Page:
Colin Powell calls out GOP in Trump era: “The Republican Party has got to get a grip on itself"

The ex-secretary of state said GOP leaders are "terrified of what will happen to any one of them if they speak out"

Published October 7, 2019 2:39PM (EDT)

Donald Trump and Colin Powell (Getty Images/Drew Angerer/Andrew Caballero-Reynolds)
Donald Trump and Colin Powell (Getty Images/Drew Angerer/Andrew Caballero-Reynolds)

Former Secretary of State Colin Powell, who served under Republican President George W. Bush, Powell told CNN’s Fareed Zakaria on Sunday that he believes it is time for the GOP to "get a grip on itself" and stand up to President Donald Trump.

“The Republican Party has got to get a grip on itself,” Powell told Zakaria. “Right now, Republican leaders and members of the Congress in both the Senate and the House are holding back, because they're terrified of what will happen to any one of them if they speak out.”

After speculating that members of Congress were concerned about losing in their congressional primaries — “I don’t know why that’s such a disaster” — Powell repeated that congressional Republicans “need to get a grip."

"And when they see things that are not right," he continued, "they need to say something about it.”

Recalling how the federal government reinforced the president’s false claim that a hurricane was due to hit Alabama, Powell said that when he was serving in a presidential administration, someone would have told the commander-in-chief that he had “screwed up."

“Congress is one of the institutions that should be doing something about this — all parts of Congress,” Powell told Zakaria to audience applause. “The media has a role to play. We all have a role to play.”

Pointing to his work with Presidents Ronald Reagan and both Bushes, Powell described himself as "a moderate Republican." He added that he believes “that we should have a strong foreign policy — a strong defense policy — but we have to look out for our people. And we ought to work hard to make sure that we’re one country, one team.”

Powell later told Zakaria that “we've got to remember what the Constitution started with: 'We the people' — not 'me the president.'" This is not the first time that Powell has used that message in conversation with Zakaria. Last year, he told the CNN host, “My favorite three words in our Constitution [are] the first three words: ‘We the people.' 'We the people.' But recently, it’s become, ‘Me the president’ as opposed to ‘We the people.’ And you see things that should not be happening.”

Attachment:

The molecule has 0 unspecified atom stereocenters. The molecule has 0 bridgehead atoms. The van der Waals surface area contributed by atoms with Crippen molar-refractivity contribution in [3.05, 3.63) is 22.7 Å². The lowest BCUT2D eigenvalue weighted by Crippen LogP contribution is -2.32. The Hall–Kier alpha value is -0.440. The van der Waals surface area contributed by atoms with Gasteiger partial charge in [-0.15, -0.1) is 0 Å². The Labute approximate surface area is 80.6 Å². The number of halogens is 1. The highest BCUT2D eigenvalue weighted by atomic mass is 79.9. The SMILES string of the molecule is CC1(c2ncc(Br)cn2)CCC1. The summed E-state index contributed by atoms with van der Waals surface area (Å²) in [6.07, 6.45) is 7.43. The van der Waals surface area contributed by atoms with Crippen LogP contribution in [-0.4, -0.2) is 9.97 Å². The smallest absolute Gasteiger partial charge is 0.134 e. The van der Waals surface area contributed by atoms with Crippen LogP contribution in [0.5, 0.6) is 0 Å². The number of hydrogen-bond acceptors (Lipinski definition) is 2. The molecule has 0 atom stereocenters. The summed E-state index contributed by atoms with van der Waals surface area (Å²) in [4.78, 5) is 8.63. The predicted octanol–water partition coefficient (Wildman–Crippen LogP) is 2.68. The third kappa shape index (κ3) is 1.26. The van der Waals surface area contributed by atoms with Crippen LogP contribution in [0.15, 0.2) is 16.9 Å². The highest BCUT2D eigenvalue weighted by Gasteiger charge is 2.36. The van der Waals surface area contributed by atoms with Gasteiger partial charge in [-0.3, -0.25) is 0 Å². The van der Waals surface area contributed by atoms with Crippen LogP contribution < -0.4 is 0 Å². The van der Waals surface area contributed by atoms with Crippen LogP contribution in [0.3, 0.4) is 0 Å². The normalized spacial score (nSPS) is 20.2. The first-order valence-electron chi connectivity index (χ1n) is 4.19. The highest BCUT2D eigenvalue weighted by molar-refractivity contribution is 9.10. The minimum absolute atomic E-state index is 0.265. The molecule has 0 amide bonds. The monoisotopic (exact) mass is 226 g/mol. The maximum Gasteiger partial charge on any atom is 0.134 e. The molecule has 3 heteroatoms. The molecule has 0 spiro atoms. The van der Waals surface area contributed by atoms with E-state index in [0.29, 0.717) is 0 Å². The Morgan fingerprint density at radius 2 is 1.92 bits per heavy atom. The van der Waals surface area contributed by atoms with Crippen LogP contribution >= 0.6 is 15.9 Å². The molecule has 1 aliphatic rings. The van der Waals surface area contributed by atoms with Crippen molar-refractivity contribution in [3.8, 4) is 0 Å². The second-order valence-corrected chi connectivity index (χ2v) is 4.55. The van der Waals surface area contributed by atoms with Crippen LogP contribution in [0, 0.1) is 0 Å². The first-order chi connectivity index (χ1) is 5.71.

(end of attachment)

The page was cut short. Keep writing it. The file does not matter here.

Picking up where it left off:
On that occasion, Powell singled out Trump’s attacks on the media, rhetorically questioning whether the president had even read the First Amendment.

“You’re not supposed to like everything the press says or what anyone says in the First Amendment," he said at the time. "That’s why we have a First Amendment: to protect that kind of speech.”

Although Powell was once a prominent Republican considered to be a frontrunner for the GOP presidential nomination in 1996 before deciding not to run, he has recently endorsed Democratic presidential candidates. Powell backed former President Barack Obama in both 2008 and 2012 and Hillary Clinton in 2016.

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By Matthew Rozsa

Matthew Rozsa is a professional writer whose work has appeared in multiple national media outlets since 2012 and exclusively at Salon since 2016. He specializes in covering science and history, and is particularly passionate about climate change, animal science, disability rights, plastic pollution and a wide range of political issues. He has interviewed many prominent figures (reflecting his diverse interests) including President Jimmy Carter (1977-1981), Israeli Prime Minister Ehud Barak (1999-2001), animal scientist and autism activist Temple Grandin, inventor Ernő Rubik, epidemiologist Monica Gandhi, theoretical cosmologist Janna Levin, mRNA vaccine pioneer Katalin Karikó, philosopher of science Vinciane Despret, actor George Takei ("Star Trek"), Democratic vice presidential nominee Joe Lieberman (2000), Ambassador Michael McFaul (2012-2014), economist Richard Wolff, director Kevin Greutert ("Saw VI"), model Liskula Cohen, actor Rodger Bumpass ("SpongeBob Squarepants"), Senator John Hickenlooper (2021-present), American Public Health Association Executive Director Georges Benjamin (2002-present), comedian Bill Burr ("F Is for Family"), comedian David Cross ("Scary Movie 2") and right-wing insurrectionist Roger Stone.

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